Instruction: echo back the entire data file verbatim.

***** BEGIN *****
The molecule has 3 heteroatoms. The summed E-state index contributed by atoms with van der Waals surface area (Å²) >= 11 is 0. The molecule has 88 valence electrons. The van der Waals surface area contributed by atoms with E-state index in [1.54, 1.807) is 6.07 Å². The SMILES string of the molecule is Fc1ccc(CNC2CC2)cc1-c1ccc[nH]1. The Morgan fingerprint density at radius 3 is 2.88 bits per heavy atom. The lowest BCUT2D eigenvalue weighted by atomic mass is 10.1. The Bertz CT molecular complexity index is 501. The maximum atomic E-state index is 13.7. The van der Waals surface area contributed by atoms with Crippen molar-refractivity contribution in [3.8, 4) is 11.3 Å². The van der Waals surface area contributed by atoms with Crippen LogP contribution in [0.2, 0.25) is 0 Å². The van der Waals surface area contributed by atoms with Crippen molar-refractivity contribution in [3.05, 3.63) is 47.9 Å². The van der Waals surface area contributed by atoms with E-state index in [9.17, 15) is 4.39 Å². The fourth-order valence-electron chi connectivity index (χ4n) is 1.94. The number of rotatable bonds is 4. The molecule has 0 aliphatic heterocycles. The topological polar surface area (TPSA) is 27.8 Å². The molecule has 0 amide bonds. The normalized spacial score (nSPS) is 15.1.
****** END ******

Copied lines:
The molecule has 3 heteroatoms. The summed E-state index contributed by atoms with van der Waals surface area (Å²) >= 11 is 0. The molecule has 88 valence electrons. The van der Waals surface area contributed by atoms with E-state index in [1.54, 1.807) is 6.07 Å². The SMILES string of the molecule is Fc1ccc(CNC2CC2)cc1-c1ccc[nH]1. The Morgan fingerprint density at radius 3 is 2.88 bits per heavy atom. The lowest BCUT2D eigenvalue weighted by atomic mass is 10.1. The Bertz CT molecular complexity index is 501. The maximum atomic E-state index is 13.7. The van der Waals surface area contributed by atoms with Crippen molar-refractivity contribution in [3.8, 4) is 11.3 Å². The van der Waals surface area contributed by atoms with Crippen LogP contribution in [0.2, 0.25) is 0 Å². The van der Waals surface area contributed by atoms with Crippen molar-refractivity contribution in [3.05, 3.63) is 47.9 Å². The van der Waals surface area contributed by atoms with E-state index in [9.17, 15) is 4.39 Å². The fourth-order valence-electron chi connectivity index (χ4n) is 1.94. The number of rotatable bonds is 4. The molecule has 0 aliphatic heterocycles. The topological polar surface area (TPSA) is 27.8 Å². The molecule has 0 amide bonds. The normalized spacial score (nSPS) is 15.1.